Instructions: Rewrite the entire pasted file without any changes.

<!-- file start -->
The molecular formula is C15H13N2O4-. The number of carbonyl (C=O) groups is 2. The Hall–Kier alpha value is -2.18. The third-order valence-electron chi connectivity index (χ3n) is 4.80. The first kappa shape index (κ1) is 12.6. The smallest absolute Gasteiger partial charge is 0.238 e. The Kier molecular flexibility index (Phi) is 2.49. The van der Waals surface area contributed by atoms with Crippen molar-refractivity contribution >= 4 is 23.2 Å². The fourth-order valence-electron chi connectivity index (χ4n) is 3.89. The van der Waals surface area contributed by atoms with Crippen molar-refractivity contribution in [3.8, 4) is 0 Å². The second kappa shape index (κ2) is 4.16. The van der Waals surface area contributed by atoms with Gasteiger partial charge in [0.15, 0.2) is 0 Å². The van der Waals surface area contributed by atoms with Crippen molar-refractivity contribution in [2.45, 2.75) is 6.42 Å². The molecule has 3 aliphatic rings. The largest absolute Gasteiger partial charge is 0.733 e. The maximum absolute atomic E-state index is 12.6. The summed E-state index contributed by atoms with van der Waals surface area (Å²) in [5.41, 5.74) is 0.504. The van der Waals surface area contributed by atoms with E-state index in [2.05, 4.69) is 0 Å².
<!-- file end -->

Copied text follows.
The molecular formula is C15H13N2O4-. The number of carbonyl (C=O) groups is 2. The Hall–Kier alpha value is -2.18. The third-order valence-electron chi connectivity index (χ3n) is 4.80. The first kappa shape index (κ1) is 12.6. The smallest absolute Gasteiger partial charge is 0.238 e. The Kier molecular flexibility index (Phi) is 2.49. The van der Waals surface area contributed by atoms with Crippen molar-refractivity contribution >= 4 is 23.2 Å². The fourth-order valence-electron chi connectivity index (χ4n) is 3.89. The van der Waals surface area contributed by atoms with Crippen molar-refractivity contribution in [3.8, 4) is 0 Å². The second kappa shape index (κ2) is 4.16. The van der Waals surface area contributed by atoms with Gasteiger partial charge in [0.15, 0.2) is 0 Å². The van der Waals surface area contributed by atoms with Crippen molar-refractivity contribution in [2.45, 2.75) is 6.42 Å². The molecule has 3 aliphatic rings. The largest absolute Gasteiger partial charge is 0.733 e. The maximum absolute atomic E-state index is 12.6. The summed E-state index contributed by atoms with van der Waals surface area (Å²) in [5.41, 5.74) is 0.504. The van der Waals surface area contributed by atoms with E-state index in [2.05, 4.69) is 0 Å².